Kenyan Prime Minister Calls For Mass Arrests Of Gays

Jim Burroway

December 1st, 2010

Prime Minister Raila Odinga, speaking at a political rally on Sunday, said that all gays in Kenya should be rounded up and charged with violating the nation’s anti-sodomy laws. According to the Kenyan independent newspaper Daily Nation:

Addressing a rally at Kamukunji grounds in his Langata Constituency, the PM said their behaviour was unnatural. “If found the homosexuals should be arrested and taken to relevant authorities,” Mr Odinga said.

The PM thrilled the crowd when he asserted that the recent census showed there were more women than men and there was no need for same sex relationships. He said it was madness for a man to fall in love with another man while there were plenty of women and added that there was no need for women to engage in lesbianism yet they can bear children.

Anti-gay rhetoric has been noticeably absent under President Mwai Kibaki and Prime Minister Odinga until now, which is why LGBT advocates describe the Prime Minister’s remarks as “out of left field”:

A board member of the Gay and Lesbian Coalition of Kenya, Nguru Karugu, said the comments could potentially drive Kenya’s gay and lesbian communities underground.

“The community will now fear and go back in,” said Karugu. “Fear to go to testing, fear to go to health clinics, fear to get services, fear to go to the police, for fear of being arrested or being harassed. It was a major blow for some pretty good work that has been going on the last few years.”

LGBT advocates say that they have already received phone calls from people who are HIV-positive who are afraid to go to their clinics to receive refills on their anti-retroviral medication.

Meanwhile the Prime Minister’s office is reportedly backing away from his comments, claiming they were taken out of context and that there is no change in government policy. Kenya’s new constitution contains a bill of rights which prohibits discrimination on any grounds, but LGBT activists fear that Odinga’s remarks will provide official sanction for anti-gay pogroms.

Those fears aren’t without foundation. Last February, anti-gay mobs went on the rampage in Mombasa following rumors of a same-sex wedding in a nearby resort town. At least a few American anti-gay extremists sought to promote violence against LGBT Kenyans by posting “Wanted” posters on the Internet. Some of those posters were printed and posted on the streets in several parts of Kenya.

Last year, Kenya announced that they would count gays in the national census as part of an important effort to gather information for guiding the country’s HIV prevention programs. AIDS activists hailed the move, but many LGBT activists were cautious. Kenya’s colonial-era anti-sodomy law provides for imprisonment for up to fourteen years upon conviction. Odinga’s remarks last Sunday would only heighten those fears.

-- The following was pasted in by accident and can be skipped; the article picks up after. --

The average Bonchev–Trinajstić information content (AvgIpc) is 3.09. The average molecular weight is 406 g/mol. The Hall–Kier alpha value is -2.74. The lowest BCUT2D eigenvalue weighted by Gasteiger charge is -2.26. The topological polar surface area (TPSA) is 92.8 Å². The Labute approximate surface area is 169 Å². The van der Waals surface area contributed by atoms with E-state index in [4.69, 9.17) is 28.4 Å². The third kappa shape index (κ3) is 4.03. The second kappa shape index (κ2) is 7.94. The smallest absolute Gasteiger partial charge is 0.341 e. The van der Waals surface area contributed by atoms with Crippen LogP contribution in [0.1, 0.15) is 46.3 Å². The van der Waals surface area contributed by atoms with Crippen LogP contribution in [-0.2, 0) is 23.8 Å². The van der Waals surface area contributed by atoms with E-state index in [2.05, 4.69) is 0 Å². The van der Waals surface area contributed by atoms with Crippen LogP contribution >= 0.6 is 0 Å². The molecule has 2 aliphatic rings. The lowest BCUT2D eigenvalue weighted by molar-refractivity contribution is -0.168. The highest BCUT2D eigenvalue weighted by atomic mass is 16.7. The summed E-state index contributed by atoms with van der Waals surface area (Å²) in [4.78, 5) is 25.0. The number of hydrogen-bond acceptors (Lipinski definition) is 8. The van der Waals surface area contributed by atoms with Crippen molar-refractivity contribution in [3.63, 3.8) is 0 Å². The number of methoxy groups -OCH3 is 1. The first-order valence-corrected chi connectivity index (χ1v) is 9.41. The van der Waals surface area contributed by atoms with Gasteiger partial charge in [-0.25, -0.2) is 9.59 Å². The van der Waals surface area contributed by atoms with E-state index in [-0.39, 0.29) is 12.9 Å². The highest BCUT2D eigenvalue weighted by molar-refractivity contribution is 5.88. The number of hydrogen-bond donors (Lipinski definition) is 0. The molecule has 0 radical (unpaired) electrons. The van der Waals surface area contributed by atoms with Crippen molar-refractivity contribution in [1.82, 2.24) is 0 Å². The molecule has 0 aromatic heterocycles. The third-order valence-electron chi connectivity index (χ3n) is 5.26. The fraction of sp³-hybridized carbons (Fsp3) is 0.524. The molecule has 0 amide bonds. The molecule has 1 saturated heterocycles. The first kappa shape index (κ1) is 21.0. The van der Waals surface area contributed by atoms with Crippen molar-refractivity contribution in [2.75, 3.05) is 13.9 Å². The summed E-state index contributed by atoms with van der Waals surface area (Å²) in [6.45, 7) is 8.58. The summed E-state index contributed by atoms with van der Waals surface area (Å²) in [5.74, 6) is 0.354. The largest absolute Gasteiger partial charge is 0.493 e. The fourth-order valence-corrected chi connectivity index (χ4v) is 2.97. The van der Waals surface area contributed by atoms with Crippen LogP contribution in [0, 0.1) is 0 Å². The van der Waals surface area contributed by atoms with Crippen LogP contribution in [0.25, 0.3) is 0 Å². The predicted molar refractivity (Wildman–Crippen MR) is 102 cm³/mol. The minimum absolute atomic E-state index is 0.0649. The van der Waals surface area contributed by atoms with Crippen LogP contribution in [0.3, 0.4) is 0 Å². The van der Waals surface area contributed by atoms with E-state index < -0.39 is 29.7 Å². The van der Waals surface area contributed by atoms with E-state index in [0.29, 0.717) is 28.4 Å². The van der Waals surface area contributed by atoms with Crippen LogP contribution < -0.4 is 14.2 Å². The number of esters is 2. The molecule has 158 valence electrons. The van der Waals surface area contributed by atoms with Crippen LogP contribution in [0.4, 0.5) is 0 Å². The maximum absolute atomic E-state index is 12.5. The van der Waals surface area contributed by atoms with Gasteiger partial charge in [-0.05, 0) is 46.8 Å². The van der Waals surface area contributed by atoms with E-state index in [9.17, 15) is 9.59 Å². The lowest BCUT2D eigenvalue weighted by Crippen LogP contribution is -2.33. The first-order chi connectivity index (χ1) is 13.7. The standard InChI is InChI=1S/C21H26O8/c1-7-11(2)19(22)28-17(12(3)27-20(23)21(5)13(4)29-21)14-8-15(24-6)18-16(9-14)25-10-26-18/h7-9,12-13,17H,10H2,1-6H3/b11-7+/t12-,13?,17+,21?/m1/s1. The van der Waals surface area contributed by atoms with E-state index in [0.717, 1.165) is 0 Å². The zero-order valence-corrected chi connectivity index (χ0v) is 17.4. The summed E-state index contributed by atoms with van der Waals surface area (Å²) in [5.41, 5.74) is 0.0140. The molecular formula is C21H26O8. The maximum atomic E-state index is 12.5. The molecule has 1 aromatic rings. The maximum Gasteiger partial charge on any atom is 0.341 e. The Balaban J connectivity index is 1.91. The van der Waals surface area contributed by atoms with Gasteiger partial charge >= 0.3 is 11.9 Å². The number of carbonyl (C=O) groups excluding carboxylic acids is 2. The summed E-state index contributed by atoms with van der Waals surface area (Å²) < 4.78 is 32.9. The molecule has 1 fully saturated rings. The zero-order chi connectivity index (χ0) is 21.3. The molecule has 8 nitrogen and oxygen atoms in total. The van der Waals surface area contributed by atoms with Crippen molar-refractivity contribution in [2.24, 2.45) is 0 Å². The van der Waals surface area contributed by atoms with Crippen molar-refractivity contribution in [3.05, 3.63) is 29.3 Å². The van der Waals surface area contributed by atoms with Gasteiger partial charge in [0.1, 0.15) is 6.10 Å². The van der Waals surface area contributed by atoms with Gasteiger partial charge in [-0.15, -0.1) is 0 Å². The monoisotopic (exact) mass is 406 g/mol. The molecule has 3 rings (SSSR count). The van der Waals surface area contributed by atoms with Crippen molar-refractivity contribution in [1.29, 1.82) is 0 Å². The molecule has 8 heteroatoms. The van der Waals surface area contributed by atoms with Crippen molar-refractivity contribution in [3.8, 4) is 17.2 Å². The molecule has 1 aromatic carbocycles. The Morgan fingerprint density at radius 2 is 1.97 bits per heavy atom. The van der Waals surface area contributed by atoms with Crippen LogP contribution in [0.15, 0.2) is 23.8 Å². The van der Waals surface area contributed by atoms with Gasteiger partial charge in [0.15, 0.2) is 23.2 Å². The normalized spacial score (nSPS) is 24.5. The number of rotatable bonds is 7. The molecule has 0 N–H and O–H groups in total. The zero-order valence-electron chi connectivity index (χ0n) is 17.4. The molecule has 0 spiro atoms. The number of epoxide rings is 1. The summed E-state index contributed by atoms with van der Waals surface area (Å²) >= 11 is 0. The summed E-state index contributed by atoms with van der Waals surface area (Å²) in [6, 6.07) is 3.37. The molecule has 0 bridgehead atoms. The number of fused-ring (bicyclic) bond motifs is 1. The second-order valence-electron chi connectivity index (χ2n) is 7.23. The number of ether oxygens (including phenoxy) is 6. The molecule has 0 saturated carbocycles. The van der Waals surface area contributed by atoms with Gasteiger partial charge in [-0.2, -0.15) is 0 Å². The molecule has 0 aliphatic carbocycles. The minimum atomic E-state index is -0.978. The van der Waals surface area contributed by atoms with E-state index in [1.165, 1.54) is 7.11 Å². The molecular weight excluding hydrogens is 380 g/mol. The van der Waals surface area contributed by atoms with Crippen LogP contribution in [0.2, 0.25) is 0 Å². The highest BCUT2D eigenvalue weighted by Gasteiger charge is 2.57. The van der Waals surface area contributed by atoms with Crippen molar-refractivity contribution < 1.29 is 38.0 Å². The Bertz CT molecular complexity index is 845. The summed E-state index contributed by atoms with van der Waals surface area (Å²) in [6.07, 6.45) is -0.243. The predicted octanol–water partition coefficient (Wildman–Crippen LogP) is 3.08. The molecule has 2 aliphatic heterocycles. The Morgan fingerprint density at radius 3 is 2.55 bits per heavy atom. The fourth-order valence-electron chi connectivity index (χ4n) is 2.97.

But despite those problems, there had been grounds for optimism that the climate in Kenya was improving significantly for LGBT people. Last October, Kenya’s Special Programs Minister Esther Murugi told participants at a national symposium on HIV/AIDS in Mombasa that addressing the problem of homophobia was critical to the country’s fight against HIV. “We need to learn to live with men who have sex with other men… we are in the 21st century and things have changed,” she told the audience. Those remarks generated a huge public outcry, but Murugi has remained at her post.


December 1st, 2010

And not entirely surprising, Raila Odinga is a born-again Christian through an Evangelical church.

paul canning

December 1st, 2010


The Mtwapa (near Mombasa) riot involved police protecting gay people. As well, it was followed by a united effort to stop any follow ups, which succeeded.

All this comes from a long-term, strategic plan by Kenyan LGBT which engages with civil society and with religious leaders. This has led to extraordinary gains in an African context which, unfortunately, is little understood and is certainly not reflected in the way Raila’s remarks have been reported and understood.

The key context for Raila’s remarks is the attempt by evangelicals – and yes, supported by Americans – to associate constitutional reform with the potential for LGBT rights. This includes ‘gay marriage’ which is otherwise a complete non-issue.

If you read Raila’s office’s statement this is what he is saying.

Raila – like Tsvangeri – has a big balancing act to perform. He has both ‘traditional’ (anti-gay) support as well as ‘liberal’. Raila has been associated with the development of civil society in Kenya and it is that which has led to gains for LGBT such as inclusion in health.

This is why local activists say this comes ‘from left field’ – because they assumed he was not an enemy.

You are right to cite the fact that Murugi wasn’t sacked – by Raila – as proof of progress. Unfortunately the MSM loves ‘dark heart of Africa’ stories, so I expect that any contextualisation of Raila’s remarks will be missing and I’ll be reading the usual ‘boycott their ass!’ calls from pig-ignorant American activists (read David Mixner for one) who should know better.


December 1st, 2010

His words were taken out of context – yeah, right. In what context is “If found the homosexuals should be arrested and taken to relevant authorities” NOT something to be worried about?

Priya Lynn

December 1st, 2010

I’m with you Martin, I’d love to hear Paul put that in context.

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